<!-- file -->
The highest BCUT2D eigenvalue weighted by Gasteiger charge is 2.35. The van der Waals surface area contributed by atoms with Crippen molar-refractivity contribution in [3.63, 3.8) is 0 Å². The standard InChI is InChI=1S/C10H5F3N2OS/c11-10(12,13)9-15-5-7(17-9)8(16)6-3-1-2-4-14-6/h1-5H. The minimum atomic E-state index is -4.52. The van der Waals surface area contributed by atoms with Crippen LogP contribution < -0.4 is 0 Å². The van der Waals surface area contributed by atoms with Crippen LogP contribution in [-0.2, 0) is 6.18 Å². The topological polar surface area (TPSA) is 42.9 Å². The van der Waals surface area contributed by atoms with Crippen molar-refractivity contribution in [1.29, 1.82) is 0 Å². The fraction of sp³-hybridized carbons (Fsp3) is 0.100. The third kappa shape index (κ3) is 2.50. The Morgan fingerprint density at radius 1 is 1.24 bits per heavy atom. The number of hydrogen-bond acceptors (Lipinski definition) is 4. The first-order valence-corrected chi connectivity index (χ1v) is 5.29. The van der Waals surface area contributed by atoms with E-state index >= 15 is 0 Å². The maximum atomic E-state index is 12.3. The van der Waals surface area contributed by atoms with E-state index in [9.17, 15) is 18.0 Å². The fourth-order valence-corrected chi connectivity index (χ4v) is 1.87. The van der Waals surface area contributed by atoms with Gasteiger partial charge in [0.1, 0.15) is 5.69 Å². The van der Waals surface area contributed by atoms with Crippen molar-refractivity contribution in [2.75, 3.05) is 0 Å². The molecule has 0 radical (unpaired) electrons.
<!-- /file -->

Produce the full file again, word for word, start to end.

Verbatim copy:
The highest BCUT2D eigenvalue weighted by Gasteiger charge is 2.35. The van der Waals surface area contributed by atoms with Crippen molar-refractivity contribution in [3.63, 3.8) is 0 Å². The standard InChI is InChI=1S/C10H5F3N2OS/c11-10(12,13)9-15-5-7(17-9)8(16)6-3-1-2-4-14-6/h1-5H. The minimum atomic E-state index is -4.52. The van der Waals surface area contributed by atoms with Crippen LogP contribution < -0.4 is 0 Å². The van der Waals surface area contributed by atoms with Crippen LogP contribution in [-0.2, 0) is 6.18 Å². The topological polar surface area (TPSA) is 42.9 Å². The van der Waals surface area contributed by atoms with Crippen molar-refractivity contribution in [1.29, 1.82) is 0 Å². The fraction of sp³-hybridized carbons (Fsp3) is 0.100. The third kappa shape index (κ3) is 2.50. The Morgan fingerprint density at radius 1 is 1.24 bits per heavy atom. The number of hydrogen-bond acceptors (Lipinski definition) is 4. The first-order valence-corrected chi connectivity index (χ1v) is 5.29. The van der Waals surface area contributed by atoms with E-state index >= 15 is 0 Å². The maximum atomic E-state index is 12.3. The van der Waals surface area contributed by atoms with E-state index in [9.17, 15) is 18.0 Å². The fourth-order valence-corrected chi connectivity index (χ4v) is 1.87. The van der Waals surface area contributed by atoms with Gasteiger partial charge in [0.1, 0.15) is 5.69 Å². The van der Waals surface area contributed by atoms with Crippen molar-refractivity contribution in [2.75, 3.05) is 0 Å². The molecule has 0 radical (unpaired) electrons.